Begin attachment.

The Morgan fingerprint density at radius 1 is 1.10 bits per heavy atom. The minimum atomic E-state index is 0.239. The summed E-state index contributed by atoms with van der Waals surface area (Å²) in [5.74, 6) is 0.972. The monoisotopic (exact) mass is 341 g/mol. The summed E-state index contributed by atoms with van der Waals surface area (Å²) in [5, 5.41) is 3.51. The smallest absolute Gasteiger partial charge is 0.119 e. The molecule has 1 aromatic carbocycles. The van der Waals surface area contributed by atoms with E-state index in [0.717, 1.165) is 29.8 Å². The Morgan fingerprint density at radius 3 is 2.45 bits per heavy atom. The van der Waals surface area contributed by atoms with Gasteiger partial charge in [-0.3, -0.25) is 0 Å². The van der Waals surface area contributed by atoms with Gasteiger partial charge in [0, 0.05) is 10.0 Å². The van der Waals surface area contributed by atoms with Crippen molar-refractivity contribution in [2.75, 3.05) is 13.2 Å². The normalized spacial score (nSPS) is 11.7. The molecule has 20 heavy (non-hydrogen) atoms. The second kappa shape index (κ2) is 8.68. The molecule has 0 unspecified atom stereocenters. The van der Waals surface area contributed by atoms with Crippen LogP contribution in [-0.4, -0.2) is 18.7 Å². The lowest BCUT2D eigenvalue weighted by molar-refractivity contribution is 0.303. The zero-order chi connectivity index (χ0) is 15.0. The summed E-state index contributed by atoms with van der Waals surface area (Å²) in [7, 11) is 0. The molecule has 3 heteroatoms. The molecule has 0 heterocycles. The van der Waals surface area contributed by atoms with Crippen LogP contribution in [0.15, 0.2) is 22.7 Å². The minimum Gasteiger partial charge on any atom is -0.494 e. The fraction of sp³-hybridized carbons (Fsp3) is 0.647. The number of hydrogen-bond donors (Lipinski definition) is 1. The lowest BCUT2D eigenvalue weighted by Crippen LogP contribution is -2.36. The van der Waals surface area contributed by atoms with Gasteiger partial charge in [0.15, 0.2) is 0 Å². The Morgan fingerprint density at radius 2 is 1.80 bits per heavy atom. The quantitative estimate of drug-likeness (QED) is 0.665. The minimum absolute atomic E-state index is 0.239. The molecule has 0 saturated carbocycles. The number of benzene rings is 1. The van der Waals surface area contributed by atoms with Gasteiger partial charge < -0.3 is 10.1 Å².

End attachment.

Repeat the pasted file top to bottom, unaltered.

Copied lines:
The Morgan fingerprint density at radius 1 is 1.10 bits per heavy atom. The minimum atomic E-state index is 0.239. The summed E-state index contributed by atoms with van der Waals surface area (Å²) in [5.74, 6) is 0.972. The monoisotopic (exact) mass is 341 g/mol. The summed E-state index contributed by atoms with van der Waals surface area (Å²) in [5, 5.41) is 3.51. The smallest absolute Gasteiger partial charge is 0.119 e. The molecule has 1 aromatic carbocycles. The van der Waals surface area contributed by atoms with E-state index in [0.717, 1.165) is 29.8 Å². The Morgan fingerprint density at radius 3 is 2.45 bits per heavy atom. The van der Waals surface area contributed by atoms with Gasteiger partial charge in [-0.3, -0.25) is 0 Å². The van der Waals surface area contributed by atoms with Gasteiger partial charge in [0, 0.05) is 10.0 Å². The van der Waals surface area contributed by atoms with Crippen molar-refractivity contribution in [2.75, 3.05) is 13.2 Å². The normalized spacial score (nSPS) is 11.7. The molecule has 20 heavy (non-hydrogen) atoms. The second kappa shape index (κ2) is 8.68. The molecule has 0 unspecified atom stereocenters. The van der Waals surface area contributed by atoms with Crippen LogP contribution in [-0.4, -0.2) is 18.7 Å². The lowest BCUT2D eigenvalue weighted by molar-refractivity contribution is 0.303. The zero-order chi connectivity index (χ0) is 15.0. The summed E-state index contributed by atoms with van der Waals surface area (Å²) in [7, 11) is 0. The molecule has 3 heteroatoms. The molecule has 0 heterocycles. The van der Waals surface area contributed by atoms with Crippen LogP contribution in [0.15, 0.2) is 22.7 Å². The minimum Gasteiger partial charge on any atom is -0.494 e. The fraction of sp³-hybridized carbons (Fsp3) is 0.647. The number of hydrogen-bond donors (Lipinski definition) is 1. The lowest BCUT2D eigenvalue weighted by Crippen LogP contribution is -2.36. The van der Waals surface area contributed by atoms with Gasteiger partial charge in [0.15, 0.2) is 0 Å². The Morgan fingerprint density at radius 2 is 1.80 bits per heavy atom. The quantitative estimate of drug-likeness (QED) is 0.665. The minimum absolute atomic E-state index is 0.239. The molecule has 0 saturated carbocycles. The number of benzene rings is 1. The van der Waals surface area contributed by atoms with Gasteiger partial charge < -0.3 is 10.1 Å².